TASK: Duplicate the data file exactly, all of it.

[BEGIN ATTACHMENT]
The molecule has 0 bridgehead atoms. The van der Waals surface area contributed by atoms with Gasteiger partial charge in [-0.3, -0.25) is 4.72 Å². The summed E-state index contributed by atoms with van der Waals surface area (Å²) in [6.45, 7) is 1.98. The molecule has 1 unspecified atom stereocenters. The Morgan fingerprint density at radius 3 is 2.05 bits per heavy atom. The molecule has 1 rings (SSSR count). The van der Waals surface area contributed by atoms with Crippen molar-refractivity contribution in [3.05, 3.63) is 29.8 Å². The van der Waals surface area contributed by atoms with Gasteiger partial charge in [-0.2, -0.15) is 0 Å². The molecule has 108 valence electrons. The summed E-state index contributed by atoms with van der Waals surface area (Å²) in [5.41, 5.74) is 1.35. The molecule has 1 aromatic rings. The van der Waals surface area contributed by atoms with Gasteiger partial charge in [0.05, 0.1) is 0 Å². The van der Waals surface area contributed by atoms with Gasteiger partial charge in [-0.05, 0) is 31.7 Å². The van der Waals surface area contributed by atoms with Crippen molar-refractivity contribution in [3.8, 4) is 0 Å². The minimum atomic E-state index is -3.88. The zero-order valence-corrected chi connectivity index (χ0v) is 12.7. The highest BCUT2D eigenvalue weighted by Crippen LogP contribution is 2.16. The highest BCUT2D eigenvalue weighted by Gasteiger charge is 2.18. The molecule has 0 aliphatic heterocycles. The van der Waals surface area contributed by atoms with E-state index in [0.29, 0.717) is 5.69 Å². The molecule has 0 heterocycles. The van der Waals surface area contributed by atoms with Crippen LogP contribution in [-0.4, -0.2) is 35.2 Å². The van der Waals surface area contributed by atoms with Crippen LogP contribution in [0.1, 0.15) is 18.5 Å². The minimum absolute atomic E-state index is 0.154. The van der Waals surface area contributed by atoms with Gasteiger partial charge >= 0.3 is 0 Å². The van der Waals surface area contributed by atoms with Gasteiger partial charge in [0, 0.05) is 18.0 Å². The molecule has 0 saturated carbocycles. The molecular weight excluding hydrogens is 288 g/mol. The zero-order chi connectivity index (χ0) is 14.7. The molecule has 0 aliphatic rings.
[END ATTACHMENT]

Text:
The molecule has 0 bridgehead atoms. The van der Waals surface area contributed by atoms with Gasteiger partial charge in [-0.3, -0.25) is 4.72 Å². The summed E-state index contributed by atoms with van der Waals surface area (Å²) in [6.45, 7) is 1.98. The molecule has 1 unspecified atom stereocenters. The Morgan fingerprint density at radius 3 is 2.05 bits per heavy atom. The molecule has 1 rings (SSSR count). The van der Waals surface area contributed by atoms with Crippen molar-refractivity contribution in [3.05, 3.63) is 29.8 Å². The van der Waals surface area contributed by atoms with Gasteiger partial charge in [-0.2, -0.15) is 0 Å². The molecule has 108 valence electrons. The summed E-state index contributed by atoms with van der Waals surface area (Å²) in [5.41, 5.74) is 1.35. The molecule has 1 aromatic rings. The van der Waals surface area contributed by atoms with Gasteiger partial charge in [0.05, 0.1) is 0 Å². The van der Waals surface area contributed by atoms with Gasteiger partial charge in [-0.05, 0) is 31.7 Å². The van der Waals surface area contributed by atoms with Crippen molar-refractivity contribution in [3.8, 4) is 0 Å². The minimum atomic E-state index is -3.88. The zero-order valence-corrected chi connectivity index (χ0v) is 12.7. The highest BCUT2D eigenvalue weighted by Crippen LogP contribution is 2.16. The highest BCUT2D eigenvalue weighted by Gasteiger charge is 2.18. The molecule has 0 aliphatic heterocycles. The van der Waals surface area contributed by atoms with E-state index in [0.29, 0.717) is 5.69 Å². The molecule has 0 heterocycles. The van der Waals surface area contributed by atoms with Crippen LogP contribution in [-0.4, -0.2) is 35.2 Å². The van der Waals surface area contributed by atoms with Crippen LogP contribution in [0.1, 0.15) is 18.5 Å². The minimum absolute atomic E-state index is 0.154. The van der Waals surface area contributed by atoms with Gasteiger partial charge >= 0.3 is 0 Å². The van der Waals surface area contributed by atoms with Gasteiger partial charge in [0, 0.05) is 18.0 Å². The molecule has 0 saturated carbocycles. The molecular weight excluding hydrogens is 288 g/mol. The zero-order chi connectivity index (χ0) is 14.7. The molecule has 0 aliphatic rings.